China’s government is widening its anti-inflation campaign, on Wednesday ordering a crackdown on speculators it accuses of illegally pushing up commodity prices.
The order comes as Beijing enforces measures announced last week to cool food prices that soared more than 10 percent in October. Analysts expect Beijing to hike interest rates in coming months to rein in inflation even as Washington and other major developed economies try to shore up lacklustre growth.
On Monday, the government banned hoarding of oil and coal.
“Illegal operators are using swindling, conspiring, price-fixing and hoarding to push up commodity prices,” said the Cabinet’s National Development and Reform Commission in a statement.
Local authorities are ordered to “severely investigate speculative activities and safeguard market and price order,” the agency said.
Chinese families spend up to half their incomes on food. Inflation so far is limited mostly to food, but analysts say price pressure could spread to other areas unless Beijing hikes rates and tightens credit. They blame money flooding through the economy from Beijing’s multibillion—dollar stimulus and two years of massive lending by state banks.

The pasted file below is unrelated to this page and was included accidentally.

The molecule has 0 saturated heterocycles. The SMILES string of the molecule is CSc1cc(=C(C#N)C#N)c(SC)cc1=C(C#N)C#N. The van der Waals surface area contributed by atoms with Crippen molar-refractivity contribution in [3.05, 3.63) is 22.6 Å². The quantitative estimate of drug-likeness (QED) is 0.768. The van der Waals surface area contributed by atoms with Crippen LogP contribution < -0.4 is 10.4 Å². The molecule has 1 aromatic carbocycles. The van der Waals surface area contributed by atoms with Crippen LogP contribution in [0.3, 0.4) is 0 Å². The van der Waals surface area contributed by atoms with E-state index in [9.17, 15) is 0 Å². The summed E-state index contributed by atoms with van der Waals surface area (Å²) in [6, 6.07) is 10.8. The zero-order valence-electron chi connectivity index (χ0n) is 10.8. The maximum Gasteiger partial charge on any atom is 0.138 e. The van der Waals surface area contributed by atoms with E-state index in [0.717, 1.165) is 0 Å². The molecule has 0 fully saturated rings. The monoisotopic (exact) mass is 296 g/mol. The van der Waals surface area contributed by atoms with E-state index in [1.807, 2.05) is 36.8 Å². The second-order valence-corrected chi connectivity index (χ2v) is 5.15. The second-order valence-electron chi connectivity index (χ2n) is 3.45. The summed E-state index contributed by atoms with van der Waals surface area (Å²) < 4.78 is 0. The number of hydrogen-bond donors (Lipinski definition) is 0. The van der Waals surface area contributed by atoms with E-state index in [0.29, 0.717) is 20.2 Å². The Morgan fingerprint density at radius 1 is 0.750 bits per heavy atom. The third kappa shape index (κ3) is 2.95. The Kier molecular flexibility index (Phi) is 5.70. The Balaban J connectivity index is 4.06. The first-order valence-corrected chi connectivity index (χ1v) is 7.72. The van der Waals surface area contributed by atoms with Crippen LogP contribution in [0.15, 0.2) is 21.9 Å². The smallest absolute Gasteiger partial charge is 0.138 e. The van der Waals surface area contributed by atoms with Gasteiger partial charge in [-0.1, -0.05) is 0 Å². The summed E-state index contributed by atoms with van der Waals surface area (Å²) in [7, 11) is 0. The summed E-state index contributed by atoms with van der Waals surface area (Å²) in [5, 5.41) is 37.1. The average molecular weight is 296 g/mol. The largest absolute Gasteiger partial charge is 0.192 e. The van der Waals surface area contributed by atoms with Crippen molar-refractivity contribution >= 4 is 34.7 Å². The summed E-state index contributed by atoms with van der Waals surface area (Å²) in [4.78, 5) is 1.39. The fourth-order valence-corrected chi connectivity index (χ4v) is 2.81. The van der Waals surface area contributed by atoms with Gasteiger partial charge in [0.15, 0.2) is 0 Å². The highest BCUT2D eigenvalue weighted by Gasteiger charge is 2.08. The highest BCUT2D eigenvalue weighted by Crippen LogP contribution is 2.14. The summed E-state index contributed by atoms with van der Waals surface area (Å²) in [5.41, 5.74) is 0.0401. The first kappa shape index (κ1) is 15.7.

Communist leaders are trying to guide China’s rapid expansion to a more sustainable level after growth eased to 9.6 percent in the three months ended September, down from a post—crisis peak of 11.9 percent in the first quarter.
The government has ordered banks twice in the past three weeks to raise the amount of money they hold in reserves to rein in lending growth.
Food subsidies to poor families
Last week, Beijing promised to boost vegetable production, pay food subsidies to poor families and increase supplies of diesel needed by farmers and truckers. It said it might impose direct price controls if necessary.
Wednesday’s announcement said speculators were driving up cotton prices, which have surged in recent months. It gave no details of other commodities believed to be targeted by price—manipulation.
Energy industry analysts say the diesel shortage was caused in part by state—owned oil companies holding back supplies in hopes Beijing would raise retail prices in line with higher global crude costs.
In Beijing, city officials will give 100 yuan ($15) in food subsidies to each of the Chinese capital’s 223,000 low—income residents this month, the official Xinhua News Agency said.
Keeping meal prices stable
Local governments in other areas are handing out subsidies and giving money to university cafeterias to keep meal prices stable, Xinhua said.
The government of Shaanxi province in the northwest has allocated 60 million yuan (about $9 million) to help subsidize campus meals, the report said.